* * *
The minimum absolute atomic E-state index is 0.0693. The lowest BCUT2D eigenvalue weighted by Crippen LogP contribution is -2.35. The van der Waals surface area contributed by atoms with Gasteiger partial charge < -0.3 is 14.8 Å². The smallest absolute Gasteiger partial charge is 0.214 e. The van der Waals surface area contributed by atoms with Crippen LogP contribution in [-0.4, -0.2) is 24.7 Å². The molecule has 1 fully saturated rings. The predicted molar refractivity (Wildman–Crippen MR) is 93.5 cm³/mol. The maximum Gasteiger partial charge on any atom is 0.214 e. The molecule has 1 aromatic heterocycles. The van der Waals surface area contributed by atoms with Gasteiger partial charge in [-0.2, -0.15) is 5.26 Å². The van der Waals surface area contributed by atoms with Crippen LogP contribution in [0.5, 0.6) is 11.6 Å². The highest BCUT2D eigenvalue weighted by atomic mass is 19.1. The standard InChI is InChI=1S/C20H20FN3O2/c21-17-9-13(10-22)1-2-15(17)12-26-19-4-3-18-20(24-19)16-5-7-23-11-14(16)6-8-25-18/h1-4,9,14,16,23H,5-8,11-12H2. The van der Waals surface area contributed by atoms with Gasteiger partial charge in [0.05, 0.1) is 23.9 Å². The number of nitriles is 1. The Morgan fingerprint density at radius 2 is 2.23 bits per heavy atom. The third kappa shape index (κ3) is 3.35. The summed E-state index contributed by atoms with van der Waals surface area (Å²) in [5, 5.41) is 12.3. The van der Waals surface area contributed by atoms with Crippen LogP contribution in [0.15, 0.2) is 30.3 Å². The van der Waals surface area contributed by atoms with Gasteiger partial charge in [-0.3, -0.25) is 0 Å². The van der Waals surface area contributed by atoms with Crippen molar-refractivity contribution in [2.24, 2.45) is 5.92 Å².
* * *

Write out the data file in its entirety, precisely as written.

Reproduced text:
The minimum absolute atomic E-state index is 0.0693. The lowest BCUT2D eigenvalue weighted by Crippen LogP contribution is -2.35. The van der Waals surface area contributed by atoms with Gasteiger partial charge < -0.3 is 14.8 Å². The smallest absolute Gasteiger partial charge is 0.214 e. The van der Waals surface area contributed by atoms with Crippen LogP contribution in [-0.4, -0.2) is 24.7 Å². The molecule has 1 fully saturated rings. The predicted molar refractivity (Wildman–Crippen MR) is 93.5 cm³/mol. The maximum Gasteiger partial charge on any atom is 0.214 e. The molecule has 1 aromatic heterocycles. The van der Waals surface area contributed by atoms with Gasteiger partial charge in [-0.2, -0.15) is 5.26 Å². The van der Waals surface area contributed by atoms with Crippen LogP contribution in [0.5, 0.6) is 11.6 Å². The highest BCUT2D eigenvalue weighted by atomic mass is 19.1. The standard InChI is InChI=1S/C20H20FN3O2/c21-17-9-13(10-22)1-2-15(17)12-26-19-4-3-18-20(24-19)16-5-7-23-11-14(16)6-8-25-18/h1-4,9,14,16,23H,5-8,11-12H2. The van der Waals surface area contributed by atoms with Gasteiger partial charge in [0.05, 0.1) is 23.9 Å². The number of nitriles is 1. The Morgan fingerprint density at radius 2 is 2.23 bits per heavy atom. The third kappa shape index (κ3) is 3.35. The summed E-state index contributed by atoms with van der Waals surface area (Å²) in [5, 5.41) is 12.3. The van der Waals surface area contributed by atoms with Crippen LogP contribution in [0.15, 0.2) is 30.3 Å². The van der Waals surface area contributed by atoms with Gasteiger partial charge in [-0.3, -0.25) is 0 Å². The van der Waals surface area contributed by atoms with Crippen molar-refractivity contribution in [2.24, 2.45) is 5.92 Å².